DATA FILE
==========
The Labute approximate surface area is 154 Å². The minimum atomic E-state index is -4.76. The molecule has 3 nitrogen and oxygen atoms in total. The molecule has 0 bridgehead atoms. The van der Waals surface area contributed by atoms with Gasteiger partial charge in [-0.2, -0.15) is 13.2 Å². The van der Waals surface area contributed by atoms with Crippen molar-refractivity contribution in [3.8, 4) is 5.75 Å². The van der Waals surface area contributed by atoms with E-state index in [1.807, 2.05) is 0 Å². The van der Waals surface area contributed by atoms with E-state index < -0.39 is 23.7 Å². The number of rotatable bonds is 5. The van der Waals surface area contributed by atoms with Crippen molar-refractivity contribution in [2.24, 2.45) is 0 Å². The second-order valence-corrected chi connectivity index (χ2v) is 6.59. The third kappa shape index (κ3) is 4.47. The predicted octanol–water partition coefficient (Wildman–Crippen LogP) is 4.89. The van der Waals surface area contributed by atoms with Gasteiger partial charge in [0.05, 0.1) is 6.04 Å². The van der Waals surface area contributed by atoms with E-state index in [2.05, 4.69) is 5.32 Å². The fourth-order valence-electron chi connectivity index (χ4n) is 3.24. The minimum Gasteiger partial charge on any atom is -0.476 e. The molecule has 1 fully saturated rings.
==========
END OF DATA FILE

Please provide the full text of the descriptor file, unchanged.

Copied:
The Labute approximate surface area is 154 Å². The minimum atomic E-state index is -4.76. The molecule has 3 nitrogen and oxygen atoms in total. The molecule has 0 bridgehead atoms. The van der Waals surface area contributed by atoms with Gasteiger partial charge in [-0.2, -0.15) is 13.2 Å². The van der Waals surface area contributed by atoms with Crippen molar-refractivity contribution in [3.8, 4) is 5.75 Å². The van der Waals surface area contributed by atoms with E-state index in [1.807, 2.05) is 0 Å². The van der Waals surface area contributed by atoms with E-state index < -0.39 is 23.7 Å². The number of rotatable bonds is 5. The van der Waals surface area contributed by atoms with Crippen molar-refractivity contribution in [2.24, 2.45) is 0 Å². The second-order valence-corrected chi connectivity index (χ2v) is 6.59. The third kappa shape index (κ3) is 4.47. The predicted octanol–water partition coefficient (Wildman–Crippen LogP) is 4.89. The van der Waals surface area contributed by atoms with Gasteiger partial charge in [0.05, 0.1) is 6.04 Å². The van der Waals surface area contributed by atoms with E-state index in [2.05, 4.69) is 5.32 Å². The fourth-order valence-electron chi connectivity index (χ4n) is 3.24. The minimum Gasteiger partial charge on any atom is -0.476 e. The molecule has 1 fully saturated rings.